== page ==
Newsroom: Counter culture

Does social learning help or hinder adaptive response to human-induced rapid environmental change?

Human-induced rapid environmental change (HIREC), such as climate change, habitat fragmentation, and pollution, poses a potential threat to a variety of wildlife species. If or how it changes animals’ traits is a question of central importance bridging evolutionary ecology and conservation management. Researchers recently explored how social learning can shape organismal responses to HIREC to understand when social learning can be harmful or helpful.

Social learning allows organisms to learn behaviors on a timescale that closely tracks environmental change while minimizing the costs of individual learning. A common assumption in behavioral ecology is that social learning is generally an adaptive way to cope with HIREC by facilitating the rapid spread of innovative responses to change. While this can be true, at the other end of the continuum, social learning can be maladaptive. It may hinder the spread of adaptive responses by causing a carryover of old, formerly adaptive behaviors that slow the response to HIREC or even promote the spread of misinformation and maladaptive behaviors. In order to understand which side of the continuum social learning will fall, researchers highlighted several key components.

Black rats (Rattus rattus) learn what kind of foods are good from knowledgeable sources – like their mothers. [Source]

To understand a species’ social learning response to HIREC, you need to consider the environment in which the social learning process evolved. Each species’ social learning process is adapted to maximize the transfer of accurate information while minimizing the costs associated with gathering or disseminating the information. This results in certain heuristics, or shortcuts, that allow animals to identify the best type of individual to learn from and which generation to learn from (e.g. parent or a sibling) at a relatively low cognitive cost. For example, black rats (Rattus rattus) learn to prefer foods they’ve smelled on their mothers [1]. This innate social learning strategy allows black rats to avoid the costs associated with learning from their siblings, or other potentially inexperienced, uninformed individuals. In addition to the evolution of these heuristics, a species’ evolutionary environment influences how they transmit information. This is exemplified in the green hylia (Hylia prasina), a small bird found across a wide range of tropical Africa. Regions within this range have different climates, vegetation, and communities of species which impact how noise travels within them. Due to these varying acoustic environments, populations of hylia living in different regions have evolved different songs frequencies to maximize the propagation of their vocalizations [2]. Insight into the evolutionary environment in which a species’ social learning process evolved allows us to understand how the process may be affected in a new, post-HIREC environment.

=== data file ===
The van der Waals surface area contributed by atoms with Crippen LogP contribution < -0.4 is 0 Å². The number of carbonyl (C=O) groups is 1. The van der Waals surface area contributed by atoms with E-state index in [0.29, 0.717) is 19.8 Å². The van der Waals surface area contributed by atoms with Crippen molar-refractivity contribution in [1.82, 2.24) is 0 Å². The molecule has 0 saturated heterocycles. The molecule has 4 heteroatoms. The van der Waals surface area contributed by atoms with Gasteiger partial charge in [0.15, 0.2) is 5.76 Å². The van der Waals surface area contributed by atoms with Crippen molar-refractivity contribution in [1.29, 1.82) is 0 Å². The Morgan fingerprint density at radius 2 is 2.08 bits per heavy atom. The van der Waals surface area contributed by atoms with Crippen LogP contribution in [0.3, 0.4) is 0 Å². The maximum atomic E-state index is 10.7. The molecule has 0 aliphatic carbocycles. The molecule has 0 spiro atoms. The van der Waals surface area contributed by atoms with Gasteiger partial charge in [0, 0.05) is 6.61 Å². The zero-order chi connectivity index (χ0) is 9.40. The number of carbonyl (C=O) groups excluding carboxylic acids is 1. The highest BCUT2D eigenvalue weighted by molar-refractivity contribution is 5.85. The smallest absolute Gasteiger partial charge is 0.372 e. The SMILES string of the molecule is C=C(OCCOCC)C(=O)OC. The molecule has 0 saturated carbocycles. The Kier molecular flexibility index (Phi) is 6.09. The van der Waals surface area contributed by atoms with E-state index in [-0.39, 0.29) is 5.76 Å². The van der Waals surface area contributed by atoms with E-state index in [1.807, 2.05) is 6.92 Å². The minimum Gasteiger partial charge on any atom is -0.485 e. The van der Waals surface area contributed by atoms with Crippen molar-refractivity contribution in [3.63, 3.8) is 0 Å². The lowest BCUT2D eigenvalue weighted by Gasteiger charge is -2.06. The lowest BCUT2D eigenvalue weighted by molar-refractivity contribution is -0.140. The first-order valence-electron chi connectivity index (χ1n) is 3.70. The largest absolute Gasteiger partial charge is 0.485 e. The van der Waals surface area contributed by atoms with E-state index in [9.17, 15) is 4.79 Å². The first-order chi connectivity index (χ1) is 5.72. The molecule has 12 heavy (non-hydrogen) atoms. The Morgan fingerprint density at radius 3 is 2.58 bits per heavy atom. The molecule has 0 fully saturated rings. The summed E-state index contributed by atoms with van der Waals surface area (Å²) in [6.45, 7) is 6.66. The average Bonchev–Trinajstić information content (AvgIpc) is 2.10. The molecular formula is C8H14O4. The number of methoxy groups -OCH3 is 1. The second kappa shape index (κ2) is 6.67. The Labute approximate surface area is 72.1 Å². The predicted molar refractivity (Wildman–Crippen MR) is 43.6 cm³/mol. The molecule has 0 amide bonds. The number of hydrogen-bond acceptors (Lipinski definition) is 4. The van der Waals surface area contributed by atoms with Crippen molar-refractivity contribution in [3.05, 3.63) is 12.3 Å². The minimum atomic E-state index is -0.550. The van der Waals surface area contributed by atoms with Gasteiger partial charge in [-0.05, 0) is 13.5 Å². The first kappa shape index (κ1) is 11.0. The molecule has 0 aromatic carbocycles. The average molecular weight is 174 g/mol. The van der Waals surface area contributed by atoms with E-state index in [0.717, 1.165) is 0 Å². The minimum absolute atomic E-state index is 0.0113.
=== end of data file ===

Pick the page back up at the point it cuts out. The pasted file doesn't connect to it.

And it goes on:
Great tits (Parus major), are well known for exploiting milk bottles – a skill passed among individuals via social learning. [Source]

Ultimately, whether a species’ social learning response to HIREC is adaptive or maladaptive depends on the mismatch between its evolved social learning process and its environment after HIREC. For instance, when the post-HIREC environment does not change the benefits of the evolved heuristics (i.e. who to learn from) or interfere with the information transmission process, social learning can result in the rapid spread of adaptive information. This is often the case when social learners are exposed to novel resources (e.g. human food). In 1921, researchers observed great tits (Parus major) opening the foil top and drinking out of milk bottles at one site in the UK. Twenty-five years later, this innovative behavior had spread to almost 30 different sites. Hinde and Fisher suggested [3], and later research confirmed [4], this rapid spread of adaptive behavior was due to social learning among the great tits. Similarly, social learning is also responsible for the transfer of novel foraging behavior from black bear mothers to their cubs. Cubs learn to scavenge in dumpsters after observing their mothers doing so [5]. In these examples, despite the introduction of a novel food, HIREC did not result in a mismatch between the environment and the social learning process. Instead, the evolved heuristics and transmission processes continued to be adaptive in the post-HIREC environment allowing these animals to take advantage of resources, likely increasing their chance of survival and reproduction.